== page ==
And there are others: at the grave, at the burial… which continue and extend this treatment of death as a new life. An entire theatre is constructed in these songs offering a post-mortem landscape combining the familiar, the mysterious, and the paradisal, relenting of nature (as long as you keep ‘to the right’ or ‘straight on’) and the grave itself is finally depicted as a house with little windows through which light and fruit will come. Such posthumous spirit-journey narratives could well lie behind all the inflated Transylvanian stuff about vampires and were-wolves.
This death journey takes us far from the dawn song, even if departure is one of the dawn song’s commonest narratives. And the music is very different from that of either the dawn song or the lament, except that a falling line is common in the latter.12 But in the appeal in many dawn songs to an obdurate “God” (and Mother) who sometimes seems more bonded to physical earthly necessity even than Zeus, some kind of faint echo might be felt of the address to the dawn on behalf of the dead, which begs the ever-new light to guide the victim of earth through the labyrinth. In that case, in the dawn-song’s modernity, the transport through Hades is reinstated on earth as a figure of necessity, the shadow of personal and social fate.13
Peter Riley, the poetry editor of The Fortnightly Review‘s New Series, is a former editor of Collection, and the author of fifteen books of poetry (including The Glacial Stairway [Carcanet, 2011]) – and some of prose. He lives in Yorkshire and is the recipient of a 2012 Cholmondeley Award for poetry.
Peter Riley’s latest books are Pennine Tales and Hushings (both from Calder Valley Poetry) and Dawn Songs (Shearsman, 2017), from which this short essay is taken. His Due North (Shearsman), a book-length poem, was shortlisted for the Forward Prize for Best Collection, 2015, and a collection of his ‘Poetry Notes’ columns has been collected in The Fortnightly Reviews: Poetry Notes 2012-2014, and published in 2015 by Odd Volumes, our imprint. An archive of his Fortnightly columns is here.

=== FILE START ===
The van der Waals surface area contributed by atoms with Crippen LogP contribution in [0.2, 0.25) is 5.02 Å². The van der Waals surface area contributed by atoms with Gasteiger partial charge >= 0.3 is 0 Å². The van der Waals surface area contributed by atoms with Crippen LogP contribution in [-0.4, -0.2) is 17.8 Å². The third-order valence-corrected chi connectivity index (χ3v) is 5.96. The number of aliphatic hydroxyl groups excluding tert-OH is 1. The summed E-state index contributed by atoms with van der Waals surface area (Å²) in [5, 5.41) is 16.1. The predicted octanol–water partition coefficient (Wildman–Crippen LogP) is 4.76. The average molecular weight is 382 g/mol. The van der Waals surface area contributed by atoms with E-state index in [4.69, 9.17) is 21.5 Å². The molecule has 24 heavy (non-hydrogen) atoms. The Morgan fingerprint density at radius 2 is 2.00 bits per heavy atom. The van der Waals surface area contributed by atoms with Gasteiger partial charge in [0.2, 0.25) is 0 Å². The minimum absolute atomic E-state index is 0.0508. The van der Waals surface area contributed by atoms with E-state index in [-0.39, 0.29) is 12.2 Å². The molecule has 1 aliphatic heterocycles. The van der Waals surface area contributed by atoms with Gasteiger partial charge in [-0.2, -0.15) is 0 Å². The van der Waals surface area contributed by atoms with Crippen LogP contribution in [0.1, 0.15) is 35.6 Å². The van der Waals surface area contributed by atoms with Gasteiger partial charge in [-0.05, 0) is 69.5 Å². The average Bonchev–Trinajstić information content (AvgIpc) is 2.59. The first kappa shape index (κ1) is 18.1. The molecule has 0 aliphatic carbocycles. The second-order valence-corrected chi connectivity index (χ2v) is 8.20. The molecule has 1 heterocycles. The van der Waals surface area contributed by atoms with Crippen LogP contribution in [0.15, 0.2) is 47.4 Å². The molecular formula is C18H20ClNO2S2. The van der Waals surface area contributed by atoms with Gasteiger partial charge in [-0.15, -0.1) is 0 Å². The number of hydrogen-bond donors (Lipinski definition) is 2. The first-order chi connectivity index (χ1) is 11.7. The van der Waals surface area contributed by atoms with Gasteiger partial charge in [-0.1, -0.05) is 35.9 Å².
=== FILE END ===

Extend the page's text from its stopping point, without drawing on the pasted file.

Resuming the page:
Alexandru, Tiberiu, Romanian Folk Music. Bucharest 1980
Brailoiu, Problems of Ethnomusicology. 1984
—–, La plainte funèbre du village de Dragus. n.p., n.d.
Cuisenier, Jean, Le feu vivant: La paranté et ses rituals dans les Carpates. Paris 1994.
- There are several references in this appendix to the “dawn song”, which is the subject of the entire essay. This is a song sung solo with instrumental accompaniment as the final act of any kind of communal celebration, thus normally at dawn. It is musically slow-moving and the lyrics are deeply sad, but it was not meant for funerary use. ↩
- A monumental collection of Zorile texts edited by Kahane and Georgescu-Stanculeanu, was published for the Bucharest Institute of Research into Ethnology and Dialectology in 1988. This megalithic compilation, typically of earlier East European ethnomusicology, involves a vast amount of musicological classificatory analysis, and almost nothing on the occasions on which the songs were sung, or even the significance of their texts. A short sequence of them is rendered into English as the last item in Brâiloiu 1984. My example is from Cuisenier, chapter 15. ↩
- Basically southern and western Romania: sub-Carpathian Oltenia, the Banat, Hunedoara and southern parts of Transylvania. the example given is from the village of Dobrita, Oltenia, 1974. In Oltenia epic or ballad singing still took place at weddings in the 1980s and Zorile may possibly survive there still. Generally this practice had already ceased by the 1970s, though traces of its text sometimes remain in laments and ‘funeral songs’ sung by relatives during the wake. ↩
- Those who have witnessed a ‘peasant’ funeral know that the whole thing, although entirely solemn, is far from an occasion of hushed propriety. The roar of the withdrawing of the ropes after the coffin has been lowered into the grave, thunder of clods of clay falling on it – these are the acoustic climax of a long process of mounting lamentation, formal or not, which is silenced only during the comparatively brief intervention of the church. See my “The Funeral” in The Dance at Mociu, 2003/2014. ↩